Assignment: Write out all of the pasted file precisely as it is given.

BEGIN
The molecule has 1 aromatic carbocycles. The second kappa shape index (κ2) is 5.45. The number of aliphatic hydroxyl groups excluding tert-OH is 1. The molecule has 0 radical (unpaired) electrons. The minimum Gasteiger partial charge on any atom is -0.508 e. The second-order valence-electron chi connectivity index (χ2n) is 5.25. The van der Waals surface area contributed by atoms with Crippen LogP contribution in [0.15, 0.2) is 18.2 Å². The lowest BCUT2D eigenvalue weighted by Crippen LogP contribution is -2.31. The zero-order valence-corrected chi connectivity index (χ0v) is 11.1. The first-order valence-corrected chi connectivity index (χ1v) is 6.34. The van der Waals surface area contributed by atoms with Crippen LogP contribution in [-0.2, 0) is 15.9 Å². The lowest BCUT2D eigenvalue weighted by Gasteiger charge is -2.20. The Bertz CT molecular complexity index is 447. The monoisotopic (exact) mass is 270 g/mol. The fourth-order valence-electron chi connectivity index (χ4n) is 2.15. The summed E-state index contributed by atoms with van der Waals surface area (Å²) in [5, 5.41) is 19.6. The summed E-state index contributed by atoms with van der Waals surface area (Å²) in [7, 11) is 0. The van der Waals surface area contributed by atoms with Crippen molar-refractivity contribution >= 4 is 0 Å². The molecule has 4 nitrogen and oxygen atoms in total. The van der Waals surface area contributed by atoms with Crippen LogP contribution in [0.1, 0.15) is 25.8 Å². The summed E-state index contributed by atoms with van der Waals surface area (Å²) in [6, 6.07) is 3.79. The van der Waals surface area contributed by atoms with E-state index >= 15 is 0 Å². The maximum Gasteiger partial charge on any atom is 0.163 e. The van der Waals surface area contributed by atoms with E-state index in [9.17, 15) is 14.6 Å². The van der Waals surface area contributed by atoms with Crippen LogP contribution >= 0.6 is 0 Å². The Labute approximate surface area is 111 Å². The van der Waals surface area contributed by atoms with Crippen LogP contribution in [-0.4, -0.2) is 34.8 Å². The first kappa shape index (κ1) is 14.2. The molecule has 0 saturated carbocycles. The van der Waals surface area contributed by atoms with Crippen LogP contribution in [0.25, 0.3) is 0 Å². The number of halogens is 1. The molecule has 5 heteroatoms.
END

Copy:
The molecule has 1 aromatic carbocycles. The second kappa shape index (κ2) is 5.45. The number of aliphatic hydroxyl groups excluding tert-OH is 1. The molecule has 0 radical (unpaired) electrons. The minimum Gasteiger partial charge on any atom is -0.508 e. The second-order valence-electron chi connectivity index (χ2n) is 5.25. The van der Waals surface area contributed by atoms with Crippen LogP contribution in [0.15, 0.2) is 18.2 Å². The lowest BCUT2D eigenvalue weighted by Crippen LogP contribution is -2.31. The zero-order valence-corrected chi connectivity index (χ0v) is 11.1. The first-order valence-corrected chi connectivity index (χ1v) is 6.34. The van der Waals surface area contributed by atoms with Crippen LogP contribution in [-0.2, 0) is 15.9 Å². The lowest BCUT2D eigenvalue weighted by Gasteiger charge is -2.20. The Bertz CT molecular complexity index is 447. The monoisotopic (exact) mass is 270 g/mol. The fourth-order valence-electron chi connectivity index (χ4n) is 2.15. The summed E-state index contributed by atoms with van der Waals surface area (Å²) in [5, 5.41) is 19.6. The summed E-state index contributed by atoms with van der Waals surface area (Å²) in [7, 11) is 0. The van der Waals surface area contributed by atoms with Crippen molar-refractivity contribution >= 4 is 0 Å². The molecule has 4 nitrogen and oxygen atoms in total. The van der Waals surface area contributed by atoms with Crippen LogP contribution in [0.1, 0.15) is 25.8 Å². The summed E-state index contributed by atoms with van der Waals surface area (Å²) in [6, 6.07) is 3.79. The van der Waals surface area contributed by atoms with E-state index >= 15 is 0 Å². The maximum Gasteiger partial charge on any atom is 0.163 e. The van der Waals surface area contributed by atoms with E-state index in [9.17, 15) is 14.6 Å². The van der Waals surface area contributed by atoms with Crippen LogP contribution >= 0.6 is 0 Å². The Labute approximate surface area is 111 Å². The van der Waals surface area contributed by atoms with Crippen LogP contribution in [-0.4, -0.2) is 34.8 Å². The first kappa shape index (κ1) is 14.2. The molecule has 0 saturated carbocycles. The van der Waals surface area contributed by atoms with Crippen LogP contribution in [0.25, 0.3) is 0 Å². The number of halogens is 1. The molecule has 5 heteroatoms.